Posted Thursday, July 28, 2011, at 2:08 PM
Since Google+ launched on June 28, several Slate staffers have jumped on the bandwagon and signed up for accounts. Each account, we noticed, comes with a 21-digit user ID. That means that Google+ could conceivably accommodate a sextillion users—or more than a billion times as many people as there are on the planet. Why are those ID numbers so long?
According to a Google+ spokeswoman, user ID numbers are randomly selected for each account and are in no way related to the actual number of Google+ users. (So if your user ID is 123456789012345678901, that doesn’t mean that you’re the 123,456,789,012,345,678,901th person to have signed up for the service.) The spokeswoman wouldn’t comment any further on the topic.
A lengthy string of arbitrary digits would help protect users’ privacy—and Google’s business interests. The social network business model relies on monopolizing user information, so the company would want to make it as hard as possible to guess existing Google+ IDs. The various guessing techniques available, such as so-called binary search algorithms, become virtually unsolvable when there are a few trillion or so empty slots for each assigned number.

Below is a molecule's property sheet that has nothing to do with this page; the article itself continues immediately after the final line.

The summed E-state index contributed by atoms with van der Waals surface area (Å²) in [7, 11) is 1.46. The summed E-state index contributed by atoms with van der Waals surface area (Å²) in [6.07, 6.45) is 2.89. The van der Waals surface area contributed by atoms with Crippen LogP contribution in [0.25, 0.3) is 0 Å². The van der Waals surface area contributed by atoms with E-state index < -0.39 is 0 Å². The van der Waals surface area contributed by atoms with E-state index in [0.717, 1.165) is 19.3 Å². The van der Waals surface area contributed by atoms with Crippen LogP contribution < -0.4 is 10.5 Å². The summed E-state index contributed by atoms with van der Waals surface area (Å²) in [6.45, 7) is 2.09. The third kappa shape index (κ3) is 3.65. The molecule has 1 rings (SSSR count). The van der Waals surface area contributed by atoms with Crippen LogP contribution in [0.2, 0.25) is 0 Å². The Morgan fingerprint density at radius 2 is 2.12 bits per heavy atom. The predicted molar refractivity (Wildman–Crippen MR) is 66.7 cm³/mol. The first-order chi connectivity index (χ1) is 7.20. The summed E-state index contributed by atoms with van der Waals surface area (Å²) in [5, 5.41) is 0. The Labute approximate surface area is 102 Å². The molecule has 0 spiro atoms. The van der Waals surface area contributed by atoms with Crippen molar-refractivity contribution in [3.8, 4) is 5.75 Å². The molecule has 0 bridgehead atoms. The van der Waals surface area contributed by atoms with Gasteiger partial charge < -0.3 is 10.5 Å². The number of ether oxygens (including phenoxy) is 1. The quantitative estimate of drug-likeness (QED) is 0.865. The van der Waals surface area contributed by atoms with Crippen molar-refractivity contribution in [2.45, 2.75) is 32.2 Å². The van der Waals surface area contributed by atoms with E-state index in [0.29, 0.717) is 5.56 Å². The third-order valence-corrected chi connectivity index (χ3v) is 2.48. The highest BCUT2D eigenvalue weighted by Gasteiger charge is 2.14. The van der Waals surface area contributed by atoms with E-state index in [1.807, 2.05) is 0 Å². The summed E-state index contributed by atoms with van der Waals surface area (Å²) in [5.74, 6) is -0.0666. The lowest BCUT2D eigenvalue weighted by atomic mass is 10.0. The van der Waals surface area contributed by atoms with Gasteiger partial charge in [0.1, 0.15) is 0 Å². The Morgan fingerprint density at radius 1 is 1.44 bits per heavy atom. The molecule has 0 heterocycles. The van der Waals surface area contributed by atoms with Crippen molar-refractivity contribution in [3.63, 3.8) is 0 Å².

According to Micah Sherr, a Georgetown professor of computer science (who did not work on the project), Google is probably using a hash function to create its lengthy identifiers. In a hash function, some input—say, a username and some additional bits of secret information, such as the name of the user’s childhood pet—is inserted into a formula that converts that data first into binary code and then into a numerical user ID. (So while that ID can appear to be randomly chosen from a very large set, it’s actually being calculated in a specific way.) The user ID is thus seeded with information about the user, though it's practically impossible to extract that information.* A hash function would also guarantee that all user IDs remained unique.
If Google isn’t interested in embedding IDs with information, UCLA computer science professor Peter Reiher speculates, it could simply be using a random number generator, inserting a code to make each number in the set appear only once.
These ID-generating techniques aren’t unique to Google+: At least part of your credit card number is created by hash functions or random number generators. After all, if the number on your Visa corresponded directly to the number of bank customers, it would be easy to guess (and steal) other, existing credit card numbers—all you’d have to do is add or subtract one digit to or from your own. Considering how strongly we guard our credit card information, it should be reassuring that Google+ uses 21 digits—five more than credit card companies do.
* Correction, July 29: This post originally suggested that the user information used to seed ID numbers created with a hash function could be extracted; actually, hash functions are practically irreversible.